Is the terrifying NBN asbestos going to kill you?
No more than the rest of Australia is going to. A distressing fact in this country, having as it does vastly abundant and cheaply mined asbestos, is that much of the civil infrastructure built while asbestos was still legal probably has the product in it somewhere.
Although James Hardie stopped mining asbestos in 1983, the company didn’t cease asbestos-related manufacture until 1987. From hospitals to houses, schools, pits, pipes, ducts, brakes, kitchen diffuser mats, and even pads to protect surfaces from a hot iron — asbestos really was everywhere. And just about anywhere it was put in Australia’s built environment, it’s still there.
The reason that Telstra doesn’t issue a press release every time it lifts a manhole cover is simple: dealing with asbestos is a routine, daily occurrence — even without the NBN. The “ducts” (pipes containing telephone cables) and pits (beneath street manhole covers that are often so old they’re still labelled PMG for the Postmaster-General’s Department) will be assessed to identify whether they’re likely to contain asbestos.
This is almost certainly more care than your average home renovator takes.
And that is the context we need, before we can ask sensible questions about the current debate, which has seen the federal government — and Telstra — under fire after asbestos was found in the telco’s communication pits and ducts. Critics have drawn parallels between the issue and Labor’s home insulation disaster.
Here’s the back story. In the deal announced between the government, Telstra, and NBN Co, Telstra agreed to move customers on its copper network to NBN fibre, in return for a combination of per-head payment, and an ongoing rental payment. NBN Co does not “buy the copper network” (a misconception that infests the debate): it rents space in Telstra’s pipes, to avoid having to dig its own pits to run fibre to 11 million premises.
As part of that agreement, Telstra committed to remediating its civil infrastructure. If a pipe had collapsed in the five or 50 years since it was first laid in the ground, it would be impossible to pull the NBN fibre through it — so Telstra would pay the cost of repairs. If someone had, at some point in history, pushed a crowbar through the side of a pit, Telstra would replace it.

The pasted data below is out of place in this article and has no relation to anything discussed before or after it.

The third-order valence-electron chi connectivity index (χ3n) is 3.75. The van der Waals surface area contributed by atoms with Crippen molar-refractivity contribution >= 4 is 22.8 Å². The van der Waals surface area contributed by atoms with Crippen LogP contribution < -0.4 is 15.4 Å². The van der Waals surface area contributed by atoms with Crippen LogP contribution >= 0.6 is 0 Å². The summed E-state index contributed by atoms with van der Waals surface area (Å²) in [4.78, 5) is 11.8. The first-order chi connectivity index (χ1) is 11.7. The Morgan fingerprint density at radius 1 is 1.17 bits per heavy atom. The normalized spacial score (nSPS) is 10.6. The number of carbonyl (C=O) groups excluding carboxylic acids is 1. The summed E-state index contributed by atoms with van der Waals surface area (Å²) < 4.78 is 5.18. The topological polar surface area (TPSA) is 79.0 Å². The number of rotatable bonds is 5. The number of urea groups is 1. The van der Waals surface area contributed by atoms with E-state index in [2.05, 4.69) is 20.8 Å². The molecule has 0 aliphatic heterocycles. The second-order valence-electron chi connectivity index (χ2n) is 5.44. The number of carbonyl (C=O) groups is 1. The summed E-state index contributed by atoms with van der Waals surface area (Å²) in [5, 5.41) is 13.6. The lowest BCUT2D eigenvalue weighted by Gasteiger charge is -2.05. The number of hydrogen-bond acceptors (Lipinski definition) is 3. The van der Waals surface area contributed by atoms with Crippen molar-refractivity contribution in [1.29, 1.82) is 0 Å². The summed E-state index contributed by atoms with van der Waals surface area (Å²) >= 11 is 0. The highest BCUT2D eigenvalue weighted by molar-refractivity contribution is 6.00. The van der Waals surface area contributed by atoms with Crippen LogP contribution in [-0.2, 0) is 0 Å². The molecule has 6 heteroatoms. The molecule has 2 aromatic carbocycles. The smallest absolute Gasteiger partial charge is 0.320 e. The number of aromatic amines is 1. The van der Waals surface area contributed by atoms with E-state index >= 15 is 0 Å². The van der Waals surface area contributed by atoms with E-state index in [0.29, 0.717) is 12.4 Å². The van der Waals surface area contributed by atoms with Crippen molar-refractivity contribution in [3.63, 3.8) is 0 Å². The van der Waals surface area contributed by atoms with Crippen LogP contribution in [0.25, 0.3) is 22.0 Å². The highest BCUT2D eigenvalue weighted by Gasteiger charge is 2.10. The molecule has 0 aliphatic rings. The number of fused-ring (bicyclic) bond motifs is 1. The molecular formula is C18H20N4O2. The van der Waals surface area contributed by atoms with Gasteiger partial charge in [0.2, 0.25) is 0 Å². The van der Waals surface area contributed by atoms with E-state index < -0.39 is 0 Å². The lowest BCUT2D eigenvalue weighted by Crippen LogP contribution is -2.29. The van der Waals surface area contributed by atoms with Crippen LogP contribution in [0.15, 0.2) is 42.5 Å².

However, the NBN has demanded a ramp-up of what, five years ago, would have been a low-level activity in Telstra. Instead of opening pits only for repairs, the carrier now finds itself with a timetable that demands a visit to practically every pit in the country between now and 2021.
That, in the world of balance-sheet guardians that dislike having staff on the books, means a vast increase in the number of contractors called on by Telstra to take care of the remediation work.
Even that should not, in theory, be an insurmountable problem. Telstra already knew the asbestos was there, and has well-documented processes for approaching at-risk locations. Wherever a contractor (or, of course, a Telstra staffer) is working, asbestos risk management and compliance is well-documented and has been for years.
So how could things go wrong? The same way as they have done for years. Telstra — and by extension the government and NBN Co — has encountered the endemic problem with asbestos removal in Australia: the cheapest way to get rid of the stuff is to ignore the regulations wherever possible, and dump it illegally.
Last year, The Sun-Herald reported that one-third of all notices issued by the NSW Environmental Protection Authority in five years were for illegal asbestos dumping. And that’s when the EPA was able to find someone to pin the notice on: we still don’t know who dumped two tonnes of asbestos near an Ultimo childcare centre in 2012.
Back to Telstra: its problem is that unlike the routine repair and maintenance, in which contractors merely have to take care not to disturb the environment they’re working in, its NBN commitments will include a lot of remove-and-replace work. It — and everyone else involved — has been starkly reminded that asbestos removal needs close management.
Otherwise, the Dodgy Brothers, still alive and well in Australia’s backhander-ridden, nod-and-wink world of civil contracting, will be somewhere in your supply chain and, and the scandals will continue.
And the rest of us should always assume that home renovation is a dangerous business.
* Richard Chirgwin is Australian correspondent for sci-tech tabloid The Register. He has been writing about telecommunications in Australia for 25 years